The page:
In 1991, Congress enacted legislation that required each state to use a minimum amount of crumb-rubber modified (CRM) hot-mix asphalt in road paving operations. However, because of concerns over the lack of information on the environmental and human health effects caused by CRM asphalts, Congress passed a temporary moratorium and directed that these effects be evaluated. In 1995, Congress eliminated the requirement to use CRM asphalts but continued the requirement to conduct research. Because asphalt emissions may contain mutagenic compounds (e.g., polycyclic aromatic hydrocarbons), their mutagenic potential was investigated using a spiral Salmonella mutagenicity assay. Asphalt emissions were collected above open ports of heated asphalt storage tanks, at seven hot-mix plants in six states. At each site, asphalt emissions from the same asphalt formulation, with or without crumb-rubber, were collected on 37-mm polytetrafluoroethylene filters at 28.3 L/min over approximately 8 to 10 hrs. Asphalt samples were extracted with methylene chloride, evaporated to dryness for total mass determination, and dosing solutions were prepared in dimethyl sulfoxide. The spiral Salmonella mutagenicity assay was conducted using tester strains TA98 and TA100, with and without 10% S9 metabolic activation. Because of dispersion problems (sample formed beads on the plate) with samples from the first three sites, the remaining samples were extracted using hexane and half of the extract was fractionated into aliphatic compounds, polycyclic aromatic compounds, and polar compounds using NIOSH Method 5800. These fractions and the remaining extract were dried for total mass determination. As before, dosing solutions were prepared, and the spiral Salmonella assay was conducted. Test doses ranged from 13 to 900 u/mL equivalents per plate. None of the asphalt emissions or fractions were found to be mutagenic at the doses tested.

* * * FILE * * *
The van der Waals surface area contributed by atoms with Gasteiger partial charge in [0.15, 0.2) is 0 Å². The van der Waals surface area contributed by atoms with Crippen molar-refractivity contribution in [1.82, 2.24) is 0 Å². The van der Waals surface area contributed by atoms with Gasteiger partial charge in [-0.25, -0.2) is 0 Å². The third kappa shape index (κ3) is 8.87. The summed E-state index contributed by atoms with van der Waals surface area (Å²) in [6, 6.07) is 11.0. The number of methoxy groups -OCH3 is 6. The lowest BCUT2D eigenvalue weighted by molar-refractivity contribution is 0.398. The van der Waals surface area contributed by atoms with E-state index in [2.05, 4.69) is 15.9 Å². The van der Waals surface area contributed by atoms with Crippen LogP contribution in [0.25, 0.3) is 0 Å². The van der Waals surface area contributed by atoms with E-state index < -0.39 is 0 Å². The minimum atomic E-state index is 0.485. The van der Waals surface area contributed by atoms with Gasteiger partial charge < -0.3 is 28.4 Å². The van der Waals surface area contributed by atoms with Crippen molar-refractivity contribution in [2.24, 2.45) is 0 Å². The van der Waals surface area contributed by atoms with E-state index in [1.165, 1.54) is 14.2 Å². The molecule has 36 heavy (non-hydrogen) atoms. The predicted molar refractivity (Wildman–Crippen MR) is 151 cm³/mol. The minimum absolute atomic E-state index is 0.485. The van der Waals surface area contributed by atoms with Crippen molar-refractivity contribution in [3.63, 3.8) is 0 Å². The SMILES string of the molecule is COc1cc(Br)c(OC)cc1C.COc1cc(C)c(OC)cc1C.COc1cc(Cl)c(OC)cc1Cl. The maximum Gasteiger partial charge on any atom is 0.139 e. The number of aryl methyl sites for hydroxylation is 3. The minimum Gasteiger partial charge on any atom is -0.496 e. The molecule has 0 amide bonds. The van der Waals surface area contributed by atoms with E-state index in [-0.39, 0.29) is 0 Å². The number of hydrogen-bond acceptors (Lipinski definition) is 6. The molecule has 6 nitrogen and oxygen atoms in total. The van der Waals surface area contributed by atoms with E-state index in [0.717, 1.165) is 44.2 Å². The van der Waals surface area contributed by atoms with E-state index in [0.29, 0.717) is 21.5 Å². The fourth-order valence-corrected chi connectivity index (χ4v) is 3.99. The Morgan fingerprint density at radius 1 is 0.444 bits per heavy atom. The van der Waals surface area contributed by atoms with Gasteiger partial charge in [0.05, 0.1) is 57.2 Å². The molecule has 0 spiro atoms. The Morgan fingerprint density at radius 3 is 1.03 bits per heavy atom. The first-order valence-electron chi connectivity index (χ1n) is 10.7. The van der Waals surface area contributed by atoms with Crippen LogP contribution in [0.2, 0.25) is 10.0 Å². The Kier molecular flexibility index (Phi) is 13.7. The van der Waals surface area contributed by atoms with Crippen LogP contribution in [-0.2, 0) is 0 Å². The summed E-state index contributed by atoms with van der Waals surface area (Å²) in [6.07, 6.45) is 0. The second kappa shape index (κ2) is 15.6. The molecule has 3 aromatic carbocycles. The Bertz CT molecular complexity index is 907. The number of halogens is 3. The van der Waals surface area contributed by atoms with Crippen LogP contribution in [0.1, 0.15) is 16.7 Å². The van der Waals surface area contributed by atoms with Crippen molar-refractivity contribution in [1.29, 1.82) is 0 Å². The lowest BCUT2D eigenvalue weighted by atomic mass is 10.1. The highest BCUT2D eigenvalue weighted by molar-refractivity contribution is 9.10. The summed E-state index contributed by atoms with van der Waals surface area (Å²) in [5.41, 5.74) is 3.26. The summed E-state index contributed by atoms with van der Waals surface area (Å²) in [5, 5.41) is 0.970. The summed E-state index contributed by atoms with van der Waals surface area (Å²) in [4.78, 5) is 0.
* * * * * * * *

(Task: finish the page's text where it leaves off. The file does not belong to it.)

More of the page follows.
The Toxicologist. Society of Toxicology 43nd Annual Meeting and ToxExpo, March 21-25, 2004, Baltimore, Maryland